The task of ensuring that an asphere will be manufacturable occurs during the design process. The easiest property to control for this purpose is the edge thickness of the lens. This is important, as the lens blank that is used in manufacturing is oversized, usually by 1 to 2 mm, to ensure that the lens can be properly centered during fabrication. If this oversizing isn’t taken into account and the resultant edge thickness is too small, the element could be prone to chipping because of a sharp edge, or even be impossible to manufacture. The center thickness in the merit function should be controlled so that the edge thickness of the oversized part is on the order of 1 mm. Conversely, making the edge thickness larger will not hurt the lens, but could increase the cost of the part.

An easy mistake to make when designing aspheres is to ignore the significant figures used during design. Just because the display on the lens data editor/manager shows n decimal places, this does not mean that the parameters have been rounded to that decimal place. Make sure to truncate the final design to however many decimal places or significant figures are requested by manufacturing. Not properly truncating significant figures can cause discrepancies between a technician’s sag table and the original design. Firstly, the need for clarification will cost time and money. Secondly, the performance of the asphere could be different if the improperly truncated values are used, causing the need for a redesign.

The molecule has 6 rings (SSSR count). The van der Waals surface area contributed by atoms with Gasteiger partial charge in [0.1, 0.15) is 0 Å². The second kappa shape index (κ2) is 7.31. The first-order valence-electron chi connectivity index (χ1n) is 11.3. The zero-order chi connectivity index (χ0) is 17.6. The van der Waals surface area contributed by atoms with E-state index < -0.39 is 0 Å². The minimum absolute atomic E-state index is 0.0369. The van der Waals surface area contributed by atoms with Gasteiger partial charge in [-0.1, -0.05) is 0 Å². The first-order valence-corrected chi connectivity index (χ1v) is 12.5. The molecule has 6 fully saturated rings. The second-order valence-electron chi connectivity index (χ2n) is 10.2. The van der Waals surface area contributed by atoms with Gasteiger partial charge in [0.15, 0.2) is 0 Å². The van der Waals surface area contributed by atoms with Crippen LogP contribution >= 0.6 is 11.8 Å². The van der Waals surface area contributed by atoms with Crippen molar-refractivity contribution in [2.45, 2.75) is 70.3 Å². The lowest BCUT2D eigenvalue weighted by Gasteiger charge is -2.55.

Tolerancing aspheric lenses is similar to tolerancing spherical lenses, particularly with respect to center thickness, refractive index, and wedge. Meanwhile, the tolerancing process for other specifications (such as radius of curvature, irregularity, and power) is dissimilar to that of spherical lenses. For example, the radius will vary, but is not a function of a test plate and some departure from that test plate, as it is for spherical lenses. Because of the metrological processes used for asphere testing, there is only one necessary tolerance for the change in base radius. In addition, the irregularity specification is replaced by a surface sag deviation, which controls the deviation of the surface sag from the nominal design.

Because of the varying profile of aspheres, subaperture polishing is used to generate the correct shapes. One drawback to subaperture polishing is the fact that ripple can be left behind due to the process. These ripples are known as mid-spatial-frequency errors, and they can have a debilitating effect on element performance. Dealing with this type of error is probably the most difficult portion of the tolerancing model because of limitations in ray-tracing programs. As with all designs, the lower the f/#, the more sensitive the design will be to mid-spatial-frequency errors.

Aspheres can be tailored to fit the particulars of an application. If a custom design is necessary, clear communication with the designer regarding materials, performance, and cost are invaluable. The same goes for the designer when it comes to communicating with the manufacturer. Without knowing the limitations on how an asphere is generated or the metrology used, a lens may be produced that meets the manufacturing requirements, but not the performance requirements. It is hoped that the ability to model mid-spatial frequencies will be included in future versions of common ray-trace programs, helping designers correctly model an asphere to ensure that it is not only manufacturable, but will have a good yield and performance as well.


1. K. Oka and S. Sparrold, “Asphere design for dummies,” Proc. SPIE, 8487, 84870B (Oct. 19, 2012); doi:10.1117/12.930989.

Eduardo Gonzalez is an optical engineer at Edmund Optics, Barrington, NJ; e-mail:;